After 10 straight seasons as an NBA All-Star, James Harden was left out of the league’s mid-season showcase this past season. But according to a recent report, that was by his own doing. 

Harden was absent from the league’s initial All-Star ballot, but after other players were withheld from the game due to injuries, he received a request to be an injury replacement from NBA Commissioner Adam Silver.

Harden, though, upset about his relegation to reserve status, didn’t respond to Silver for several days. Silver just wanted assurance from Harden that if named a substitute for the game, Harden would show up and play. 

The lack of a prompt response from Harden — “he was pouting,” the report said — was enough for Silver to move on and select another reserve. By the time Harden finally did get back, it was too late. Pascal Siakam was named as the East’s reserve. 

That appeared to be the beginning of a rocky sled for Harden and Philly, as the squad slowly began to realize that the aging superstar still wanted to be treated like a prime one. Disagreements with Doc Rivers on shot selection would soon follow, while questions surrounding Harden’s ability to run a championship-level offense increased.

And it came to a head in the spring. The Sixers fell in the Eastern Conference semifinals to Boston. Rivers was fired two days later. And Harden, despite re-signing with Philly, apparently did so with confirmation from general manager Daryl Morey that he’d be traded. It was Harden’s third trade request in four years.

In mid-August, after Morey announced he had no intentions to trade him, Harden publicly claimed that Morey was “a liar,” and that he’d “never be a part of an organization he’s a part of.”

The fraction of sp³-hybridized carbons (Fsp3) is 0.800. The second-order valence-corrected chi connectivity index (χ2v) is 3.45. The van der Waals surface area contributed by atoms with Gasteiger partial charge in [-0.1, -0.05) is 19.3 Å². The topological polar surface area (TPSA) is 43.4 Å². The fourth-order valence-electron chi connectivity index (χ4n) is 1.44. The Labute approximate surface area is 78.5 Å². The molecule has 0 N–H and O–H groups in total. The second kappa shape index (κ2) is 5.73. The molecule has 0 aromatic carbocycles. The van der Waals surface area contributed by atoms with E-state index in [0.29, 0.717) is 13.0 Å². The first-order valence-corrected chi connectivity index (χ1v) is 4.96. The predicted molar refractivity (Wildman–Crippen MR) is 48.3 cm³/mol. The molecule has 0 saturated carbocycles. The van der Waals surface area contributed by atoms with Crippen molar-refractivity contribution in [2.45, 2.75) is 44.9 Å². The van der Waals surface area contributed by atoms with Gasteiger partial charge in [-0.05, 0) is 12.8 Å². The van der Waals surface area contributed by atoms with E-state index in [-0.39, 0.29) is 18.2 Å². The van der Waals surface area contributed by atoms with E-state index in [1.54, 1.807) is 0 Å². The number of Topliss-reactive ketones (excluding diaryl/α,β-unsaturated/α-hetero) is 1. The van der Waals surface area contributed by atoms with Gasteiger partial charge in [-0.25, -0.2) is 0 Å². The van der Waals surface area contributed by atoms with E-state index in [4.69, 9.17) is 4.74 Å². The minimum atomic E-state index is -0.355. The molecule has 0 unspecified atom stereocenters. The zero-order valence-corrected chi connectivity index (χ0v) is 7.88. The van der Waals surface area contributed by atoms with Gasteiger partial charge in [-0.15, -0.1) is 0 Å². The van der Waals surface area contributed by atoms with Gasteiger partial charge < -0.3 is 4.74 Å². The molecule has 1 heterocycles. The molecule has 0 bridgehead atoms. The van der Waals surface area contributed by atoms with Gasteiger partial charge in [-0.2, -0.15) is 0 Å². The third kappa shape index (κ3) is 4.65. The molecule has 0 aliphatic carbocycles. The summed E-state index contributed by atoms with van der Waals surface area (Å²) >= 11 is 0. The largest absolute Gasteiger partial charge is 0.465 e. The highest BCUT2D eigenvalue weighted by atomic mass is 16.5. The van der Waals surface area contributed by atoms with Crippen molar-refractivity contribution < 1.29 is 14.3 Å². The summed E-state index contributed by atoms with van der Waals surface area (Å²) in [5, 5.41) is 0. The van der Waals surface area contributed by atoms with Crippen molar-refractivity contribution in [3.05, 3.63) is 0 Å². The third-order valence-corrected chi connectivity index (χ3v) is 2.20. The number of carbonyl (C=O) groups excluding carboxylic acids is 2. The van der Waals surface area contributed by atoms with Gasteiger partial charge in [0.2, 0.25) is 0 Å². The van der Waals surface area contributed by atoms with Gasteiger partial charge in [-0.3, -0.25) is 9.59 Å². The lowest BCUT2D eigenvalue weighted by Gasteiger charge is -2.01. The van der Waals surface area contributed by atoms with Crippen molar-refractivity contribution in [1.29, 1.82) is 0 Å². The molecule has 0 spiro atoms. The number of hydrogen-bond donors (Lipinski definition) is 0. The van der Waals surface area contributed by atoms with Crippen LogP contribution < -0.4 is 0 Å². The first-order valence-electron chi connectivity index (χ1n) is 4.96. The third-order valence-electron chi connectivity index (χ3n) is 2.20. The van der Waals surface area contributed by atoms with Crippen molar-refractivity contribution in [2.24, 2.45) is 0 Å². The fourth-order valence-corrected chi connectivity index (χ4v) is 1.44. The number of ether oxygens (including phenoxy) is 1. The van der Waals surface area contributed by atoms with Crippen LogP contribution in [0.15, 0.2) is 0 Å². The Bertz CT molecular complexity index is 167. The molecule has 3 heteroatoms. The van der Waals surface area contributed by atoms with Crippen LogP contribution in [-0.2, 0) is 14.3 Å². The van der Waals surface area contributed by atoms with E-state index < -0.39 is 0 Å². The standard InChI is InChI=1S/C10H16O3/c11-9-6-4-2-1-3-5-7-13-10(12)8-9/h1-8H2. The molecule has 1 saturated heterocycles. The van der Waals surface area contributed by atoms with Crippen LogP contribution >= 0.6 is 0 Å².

“James felt like Daryl was ghosting him,” an anonymous source said. “He felt betrayed.”

“James takes things very personally,” another revealed. “When he feels like he’s been wronged, he can be very stubborn.”

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Morey claimed he’d be “thrilled” if Harden went back on his trade ask.

“James is a Hall of Famer, one of the best players offensively to ever do it,” Morey said in July during a radio interview. “We either are going to move him for a player that helps us win now, we’re going to get assets that allow us to go get a good player in the short term, or we’re going to continue to wait and continue to look for other players like a [Tyrese] Maxey or a Joel [Embiid] to take a step forward in that situation.”

For now, though, the Sixers and Harden are stuck in a curious situation. They have a reigning MVP, a young budding star, and a disgruntled aging one who doesn’t want to play for them. And it doesn’t look like he will anytime soon.

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